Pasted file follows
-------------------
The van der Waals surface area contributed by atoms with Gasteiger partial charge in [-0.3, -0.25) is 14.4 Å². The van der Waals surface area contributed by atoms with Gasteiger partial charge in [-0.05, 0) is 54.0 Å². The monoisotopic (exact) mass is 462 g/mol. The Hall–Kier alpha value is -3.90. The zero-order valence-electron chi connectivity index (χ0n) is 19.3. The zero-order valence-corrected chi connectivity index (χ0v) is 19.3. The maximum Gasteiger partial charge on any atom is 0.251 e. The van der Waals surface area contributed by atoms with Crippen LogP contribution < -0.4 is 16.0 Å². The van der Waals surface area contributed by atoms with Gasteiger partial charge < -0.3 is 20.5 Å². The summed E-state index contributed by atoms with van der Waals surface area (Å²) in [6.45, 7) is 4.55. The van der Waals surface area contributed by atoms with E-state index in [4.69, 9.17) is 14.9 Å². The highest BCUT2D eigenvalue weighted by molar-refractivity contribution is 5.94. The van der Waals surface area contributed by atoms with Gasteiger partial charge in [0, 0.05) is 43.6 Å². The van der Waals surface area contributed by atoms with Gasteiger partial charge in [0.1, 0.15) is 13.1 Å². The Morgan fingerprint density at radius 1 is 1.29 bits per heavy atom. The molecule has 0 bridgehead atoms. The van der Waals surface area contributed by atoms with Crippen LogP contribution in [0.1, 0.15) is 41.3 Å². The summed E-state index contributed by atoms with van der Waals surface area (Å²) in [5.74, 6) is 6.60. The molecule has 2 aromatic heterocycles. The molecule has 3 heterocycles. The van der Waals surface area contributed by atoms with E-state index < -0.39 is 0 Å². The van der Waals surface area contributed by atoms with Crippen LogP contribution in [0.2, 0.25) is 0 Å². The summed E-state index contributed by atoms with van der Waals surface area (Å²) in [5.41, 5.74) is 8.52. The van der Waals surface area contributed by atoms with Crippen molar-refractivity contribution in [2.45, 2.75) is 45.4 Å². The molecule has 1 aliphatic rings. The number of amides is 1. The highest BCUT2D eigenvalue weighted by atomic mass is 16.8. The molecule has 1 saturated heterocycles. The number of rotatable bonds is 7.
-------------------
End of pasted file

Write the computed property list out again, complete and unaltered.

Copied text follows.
The van der Waals surface area contributed by atoms with Gasteiger partial charge in [-0.3, -0.25) is 14.4 Å². The van der Waals surface area contributed by atoms with Gasteiger partial charge in [-0.05, 0) is 54.0 Å². The monoisotopic (exact) mass is 462 g/mol. The Hall–Kier alpha value is -3.90. The zero-order valence-electron chi connectivity index (χ0n) is 19.3. The zero-order valence-corrected chi connectivity index (χ0v) is 19.3. The maximum Gasteiger partial charge on any atom is 0.251 e. The van der Waals surface area contributed by atoms with Crippen LogP contribution < -0.4 is 16.0 Å². The van der Waals surface area contributed by atoms with Gasteiger partial charge < -0.3 is 20.5 Å². The summed E-state index contributed by atoms with van der Waals surface area (Å²) in [6.45, 7) is 4.55. The van der Waals surface area contributed by atoms with E-state index in [4.69, 9.17) is 14.9 Å². The highest BCUT2D eigenvalue weighted by molar-refractivity contribution is 5.94. The van der Waals surface area contributed by atoms with Gasteiger partial charge in [0, 0.05) is 43.6 Å². The van der Waals surface area contributed by atoms with Gasteiger partial charge in [0.1, 0.15) is 13.1 Å². The Morgan fingerprint density at radius 1 is 1.29 bits per heavy atom. The molecule has 0 bridgehead atoms. The van der Waals surface area contributed by atoms with Crippen LogP contribution in [0.1, 0.15) is 41.3 Å². The summed E-state index contributed by atoms with van der Waals surface area (Å²) in [5.74, 6) is 6.60. The molecule has 2 aromatic heterocycles. The molecule has 3 heterocycles. The van der Waals surface area contributed by atoms with E-state index < -0.39 is 0 Å². The van der Waals surface area contributed by atoms with Crippen LogP contribution in [0.2, 0.25) is 0 Å². The summed E-state index contributed by atoms with van der Waals surface area (Å²) in [5.41, 5.74) is 8.52. The van der Waals surface area contributed by atoms with Crippen molar-refractivity contribution in [2.45, 2.75) is 45.4 Å². The molecule has 1 aliphatic rings. The number of amides is 1. The highest BCUT2D eigenvalue weighted by atomic mass is 16.8. The molecule has 1 saturated heterocycles. The number of rotatable bonds is 7.